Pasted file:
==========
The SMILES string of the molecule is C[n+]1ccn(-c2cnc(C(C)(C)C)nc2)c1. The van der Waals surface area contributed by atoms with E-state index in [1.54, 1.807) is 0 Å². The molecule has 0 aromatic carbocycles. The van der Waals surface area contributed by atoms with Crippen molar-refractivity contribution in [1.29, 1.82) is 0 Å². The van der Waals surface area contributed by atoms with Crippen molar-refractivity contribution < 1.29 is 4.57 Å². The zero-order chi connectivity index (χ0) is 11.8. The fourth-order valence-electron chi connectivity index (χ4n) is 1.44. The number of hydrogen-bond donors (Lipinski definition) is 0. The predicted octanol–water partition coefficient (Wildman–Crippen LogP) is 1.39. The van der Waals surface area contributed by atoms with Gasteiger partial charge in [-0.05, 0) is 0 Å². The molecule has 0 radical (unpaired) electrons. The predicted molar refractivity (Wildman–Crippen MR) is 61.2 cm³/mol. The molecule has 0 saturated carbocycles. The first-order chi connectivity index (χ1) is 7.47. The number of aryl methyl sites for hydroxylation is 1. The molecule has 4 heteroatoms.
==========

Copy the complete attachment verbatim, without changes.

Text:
The SMILES string of the molecule is C[n+]1ccn(-c2cnc(C(C)(C)C)nc2)c1. The van der Waals surface area contributed by atoms with E-state index in [1.54, 1.807) is 0 Å². The molecule has 0 aromatic carbocycles. The van der Waals surface area contributed by atoms with Crippen molar-refractivity contribution in [1.29, 1.82) is 0 Å². The van der Waals surface area contributed by atoms with Crippen molar-refractivity contribution < 1.29 is 4.57 Å². The zero-order chi connectivity index (χ0) is 11.8. The fourth-order valence-electron chi connectivity index (χ4n) is 1.44. The number of hydrogen-bond donors (Lipinski definition) is 0. The predicted octanol–water partition coefficient (Wildman–Crippen LogP) is 1.39. The van der Waals surface area contributed by atoms with Gasteiger partial charge in [-0.05, 0) is 0 Å². The molecule has 0 radical (unpaired) electrons. The predicted molar refractivity (Wildman–Crippen MR) is 61.2 cm³/mol. The molecule has 0 saturated carbocycles. The first-order chi connectivity index (χ1) is 7.47. The number of aryl methyl sites for hydroxylation is 1. The molecule has 4 heteroatoms.